An Indonesian-style party


Last night, I finished up with my work for Mc Len Equipment, serving as the official photographer for the company’s 5th anniversary dinner party at De Patros seafood restaurant on the water at Harbour Bay, Batam. About 250-300 people attended, mostly the Indonesian staff of Mc Len and their families. There were maybe 12 Western expats.


Ken’s selfie with his models. Oh, the agony!


My responsibility was to photograph everyone when they arrived, take some casual shots during the evening, and finish off with photos of the prize drawing. And what a prize drawing” the grand prize was a Yamaha motorcycle, with big-screen TVs, a refrigerator, laptops, rice cookers, suitcases, blenders and other gifts given away. Even the children lined up during the evening to receive gifts of money, looked like about $10 each.

From the start, this event was a bit different for me than others I’ve attended here. For beginners, almost all the speeches and presentations, including by the master of ceremonies they hired, was done in Bahasa Indonesia, so I understood pretty much zero – except what I could figure out from what was going on.

The event started at 6 pm but most of the crowd didn’t arrive until after 7. Typically Indonesian. There were a lot of children, parents and relatives of employees, all very pleasant, humble and excited. Judging by this event, Mc Len must be a good place to work.


A buffet dinner was ready for them when they arrived but no one would eat. I figured there must be something that would occur that would send them to the food – two shrimp dishes, a beef dish, something I couldn’t identify, probably fish, rice, vegetables and dessert. The food was different, but good, by the time I grabbed a plate when most everyone else was done going through the lines. (I’m having a toth problem, so food is not as much fun for me as usual.) And did I mention all the drinks – beer, spirits, juices, etc. – were part of the deal? (I pestered the wait staff so much for individual drinks they finally brought me a double Jim Beam and a FULL can of Diet Coke.)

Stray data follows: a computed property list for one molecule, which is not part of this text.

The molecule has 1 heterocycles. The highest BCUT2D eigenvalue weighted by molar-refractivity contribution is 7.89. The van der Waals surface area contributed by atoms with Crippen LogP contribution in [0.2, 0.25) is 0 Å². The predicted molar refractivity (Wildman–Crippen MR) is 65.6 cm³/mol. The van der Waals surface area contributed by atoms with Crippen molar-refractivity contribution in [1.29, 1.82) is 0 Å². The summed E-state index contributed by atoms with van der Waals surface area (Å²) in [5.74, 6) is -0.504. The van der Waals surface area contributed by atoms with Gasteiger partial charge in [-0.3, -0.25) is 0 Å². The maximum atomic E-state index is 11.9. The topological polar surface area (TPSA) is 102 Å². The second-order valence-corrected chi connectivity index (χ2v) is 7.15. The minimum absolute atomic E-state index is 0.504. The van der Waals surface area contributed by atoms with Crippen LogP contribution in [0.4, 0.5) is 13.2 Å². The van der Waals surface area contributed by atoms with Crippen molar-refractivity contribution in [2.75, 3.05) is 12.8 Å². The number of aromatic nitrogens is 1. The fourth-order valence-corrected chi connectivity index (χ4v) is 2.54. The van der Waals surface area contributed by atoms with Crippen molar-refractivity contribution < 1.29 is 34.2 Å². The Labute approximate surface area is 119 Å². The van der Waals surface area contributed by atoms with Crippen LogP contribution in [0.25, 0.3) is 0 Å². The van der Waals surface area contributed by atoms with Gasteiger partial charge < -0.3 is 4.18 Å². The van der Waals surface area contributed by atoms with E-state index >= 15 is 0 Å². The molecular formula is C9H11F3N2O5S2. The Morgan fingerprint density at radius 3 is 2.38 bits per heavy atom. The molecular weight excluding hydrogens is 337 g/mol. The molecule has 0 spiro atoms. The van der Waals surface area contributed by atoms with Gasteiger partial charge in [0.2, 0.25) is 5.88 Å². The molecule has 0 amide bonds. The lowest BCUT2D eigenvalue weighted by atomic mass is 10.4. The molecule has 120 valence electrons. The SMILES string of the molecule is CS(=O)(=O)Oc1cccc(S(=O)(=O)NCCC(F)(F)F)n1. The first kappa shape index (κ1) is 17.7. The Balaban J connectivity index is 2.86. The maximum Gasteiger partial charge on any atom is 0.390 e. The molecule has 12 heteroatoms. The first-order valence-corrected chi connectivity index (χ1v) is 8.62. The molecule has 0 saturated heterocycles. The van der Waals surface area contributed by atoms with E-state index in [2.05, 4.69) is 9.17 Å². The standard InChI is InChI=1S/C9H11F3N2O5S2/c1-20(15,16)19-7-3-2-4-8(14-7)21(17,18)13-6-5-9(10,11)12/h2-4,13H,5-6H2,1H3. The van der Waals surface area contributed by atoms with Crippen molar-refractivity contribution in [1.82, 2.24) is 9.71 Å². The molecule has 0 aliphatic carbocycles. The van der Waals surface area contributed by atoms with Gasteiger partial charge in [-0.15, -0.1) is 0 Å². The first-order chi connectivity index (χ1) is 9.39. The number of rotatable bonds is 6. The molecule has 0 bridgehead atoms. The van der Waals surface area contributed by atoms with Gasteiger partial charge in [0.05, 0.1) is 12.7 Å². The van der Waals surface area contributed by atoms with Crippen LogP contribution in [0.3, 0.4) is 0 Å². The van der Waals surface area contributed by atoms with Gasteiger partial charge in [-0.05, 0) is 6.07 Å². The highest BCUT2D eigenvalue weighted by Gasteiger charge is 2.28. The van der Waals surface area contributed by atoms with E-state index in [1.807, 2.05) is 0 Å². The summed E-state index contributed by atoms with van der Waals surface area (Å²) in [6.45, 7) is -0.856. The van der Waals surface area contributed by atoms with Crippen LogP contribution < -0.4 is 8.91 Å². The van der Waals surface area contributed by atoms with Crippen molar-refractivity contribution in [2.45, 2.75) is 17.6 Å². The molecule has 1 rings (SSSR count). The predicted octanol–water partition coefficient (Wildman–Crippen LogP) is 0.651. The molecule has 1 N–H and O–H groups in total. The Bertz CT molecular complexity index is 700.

There was an official opening act for the food. The Mc Len general manager, who is the one who hired me for the job, was presented a serving dish with Tumpeng, yellow rice in cone shape surrounded by assorted Indonesian dishes. The GM proceeded to scoop up some rice, added something else from the dish and ate the sample. Then he loaded up his spoon again and brought the morsel to his mother, and another to his brother. Probably something to do with good luck.

Then the crowd headed to the buffet lines.

The paper bag hats are for donations

The paper bag hats are for donations

During the evening there were two troups of Indonesian dancers, dressed in colorful, traditional costumes. There was also a good Indonesian band playing pop songs in English and some Indonesian music. The first group of dancers were dress in orange and wore fancy paper bags on their heads. These would be used later for tips.

And in the photos below and above, you will see two beautiful women, long legs and 5-inch heels. These were the two models who worked with me taking photos of people as they arrived. I never learned their names.


Oh, there even were fireworks. And the kids were great, some in amazing outfits.

All in all, it was a good night and an excellent day, as I secured my first paid advertiser for my new Web venture – It’s really fulfilling to have others think enough of what you have created to invest in it.

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About 2bagsandapack

Lifetime journalist, author, magazine editor and publisher, now semi-retired and traveling the world. My plan, after living in Costa Rica for 14 months, was to visit a new country in southern Europe every three months to experience the culture and the challenge of adapting to a new environment, while on a fixed income. That plan was sidetracked when I was offered a job in Indonesia, providing an opportunity to explore Asia. Indonesia lasted for a 4 wonderful years but I have now moved on to Hua Hin, Thailand.
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